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Donald Trump appeared to threaten James Comey with the release of “tapes” of their private conversations as he lashed out at the man he fired...


Donald Trump appeared to threaten James Comey with the release of “tapes” of their private conversations as he lashed out at the man he fired as FBI director in a flurry of angry morning tweets.

The US president warned the former agency chief against leaking to the press amid conflicting accounts of the events surrounding his explosive sacking this week.

“James Comey better hope there are no ‘tapes’ of our conversations before he starts leaking to the press!” the president tweeted.

Mr Trump’s outburst came amid growing scrutiny over the White House’s account of how Mr Comey was sacked, particularly its initial claim that Mr Trump had only fired him on the recommendation of his new deputy attorney-general Rod Rosenstein — a claim that Mr Trump laid out in his letter of dismissal.

There are differing accounts of a private dinner between Mr Trump and Mr Comey in January. The New York Times reported that Mr Comey had told associates that the president had asked him twice at the dinner to pledge loyalty to him, which the FBI chief declined to do. The White House disputed the account, and Mr Trump told NBC that the dinner was “very nice”.

At two separate press briefings this week, Sarah Huckabee Sanders, White House deputy press secretary, insisted that Mr Trump had decided to dismiss Mr Comey because Mr Rosenstein had urged him to do so.

Yet on Thursday she was contradicted by the president himself who, in an interview with NBC News, said that he had been planning to fire Mr Comey whatever Mr Rosenstein’s views.

“I was going to fire regardless of [his] recommendation,” Mr Trump told NBC. The president also for the first time linked the decision to terminate Mr Comey with the FBI’s investigation into possible links between the Trump campaign and a Russian effort to influence the 2016 election in the candidate’s favour.

“In fact, when I decided to just do it, I said to myself, I said, ‘You know, this Russia thing with Trump and Russia is a made-up story, it’s an excuse by the Democrats for having lost an election that they should have won.”

On Friday, Sean Spicer, the White House press secretary, declined to say whether Mr Trump had recording devices in the White House and if he had indeed taped his conversation with Mr Comey.

He denied that Mr Trump had been threatening Mr Comey. “That’s not a threat. He simply stated a fact.”

Mr Comey had been invited to testify to the Senate intelligence committee on Tuesday but Mark Warner, the panel’s vice-chairman, said on Friday that the former FBI director had told the committee that he was “not able to make” the closed session.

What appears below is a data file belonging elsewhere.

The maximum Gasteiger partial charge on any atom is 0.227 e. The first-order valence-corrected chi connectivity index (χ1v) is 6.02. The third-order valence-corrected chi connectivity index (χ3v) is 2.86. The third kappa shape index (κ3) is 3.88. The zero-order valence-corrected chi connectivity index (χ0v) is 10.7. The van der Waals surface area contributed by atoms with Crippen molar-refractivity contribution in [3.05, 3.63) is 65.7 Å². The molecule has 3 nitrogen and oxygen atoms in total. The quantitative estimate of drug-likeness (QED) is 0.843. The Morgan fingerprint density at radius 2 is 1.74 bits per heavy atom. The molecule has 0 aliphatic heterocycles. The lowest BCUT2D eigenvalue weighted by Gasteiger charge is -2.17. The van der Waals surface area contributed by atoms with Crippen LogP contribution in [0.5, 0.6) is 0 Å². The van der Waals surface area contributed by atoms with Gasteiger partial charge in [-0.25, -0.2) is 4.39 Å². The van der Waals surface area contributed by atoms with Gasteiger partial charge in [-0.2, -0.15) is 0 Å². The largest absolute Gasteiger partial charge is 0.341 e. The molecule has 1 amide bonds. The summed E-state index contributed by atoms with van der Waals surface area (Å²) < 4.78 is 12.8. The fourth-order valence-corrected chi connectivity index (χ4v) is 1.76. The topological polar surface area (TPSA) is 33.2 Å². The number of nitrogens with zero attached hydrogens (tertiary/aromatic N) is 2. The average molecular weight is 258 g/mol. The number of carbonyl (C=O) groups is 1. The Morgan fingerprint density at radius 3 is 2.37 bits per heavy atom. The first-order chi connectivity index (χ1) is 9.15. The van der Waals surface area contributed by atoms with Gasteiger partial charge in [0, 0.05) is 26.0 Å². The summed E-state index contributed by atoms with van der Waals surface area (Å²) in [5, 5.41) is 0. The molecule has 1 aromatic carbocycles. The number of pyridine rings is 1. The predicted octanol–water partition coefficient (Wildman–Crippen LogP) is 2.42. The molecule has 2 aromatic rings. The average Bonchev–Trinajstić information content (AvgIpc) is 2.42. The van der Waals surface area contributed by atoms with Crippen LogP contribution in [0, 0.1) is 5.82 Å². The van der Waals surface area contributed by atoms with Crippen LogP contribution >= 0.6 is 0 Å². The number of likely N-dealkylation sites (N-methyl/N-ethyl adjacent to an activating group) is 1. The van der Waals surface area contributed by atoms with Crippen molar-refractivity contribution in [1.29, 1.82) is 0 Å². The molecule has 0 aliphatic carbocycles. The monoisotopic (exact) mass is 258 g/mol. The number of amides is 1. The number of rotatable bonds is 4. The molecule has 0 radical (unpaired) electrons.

On Saturday, attorney-general Jeff Sessions and his deputy Rod Rosenstein will interview candidates to replace Mr Comey. Among them are the bureau’s current deputy director, Andy McCabe; Republican Senator John Cornyn of Texas; Alice Fisher, a white-collar defence attorney and former Department of Justice official; and Michael Garcia, a New York State appeals court judge.

In Mr Trump’s interview with NBC, the president played down his Russian business connections, which Republican senator Lindsey Graham has previously said he wants to explore.

A letter from the president’s lawyers, Morgan, Lewis & Bockius, released on Friday, publicly set out Russian transactions reported on Mr Trump’s tax returns for the first time.

It said that a review of 10 years’ worth of returns showed no income from Russian sources apart from “a few exceptions”. 

These included income from the Miss Universe pageant held in Moscow in 2013 and a property sold to a Russian billionaire in 2008 for $95m.

In addition, the letter, dated March 8 2017, said that it was likely that The Trump Organization had engaged in sales of goods and services to Russians or Russian entities including rounds of golf, condominium and hotel bookings.

The amounts involved in respect of the latter were “immaterial”, the letter said. Mr Trump has repeatedly refused to release his tax returns, making it impossible to verify the conclusions. 


Robert Shrimsley: Imagining the first draft of Trump’s letter 
Comey’s dismissal unfolds in uniquely Trumpian way 
What are the options for an independent probe on Russia?


Mr Trump defended his press staff on Friday and suggested that media briefings could be cancelled. “As a very active President with lots of things happening, it is not possible for my surrogates to stand at podium with perfect accuracy!” Mr Trump tweeted.

“Maybe the best thing to do would be to cancel all future ‘press briefings’ and hand out written responses for the sake of accuracy???”

Additional reporting by David J Lynch in Washington



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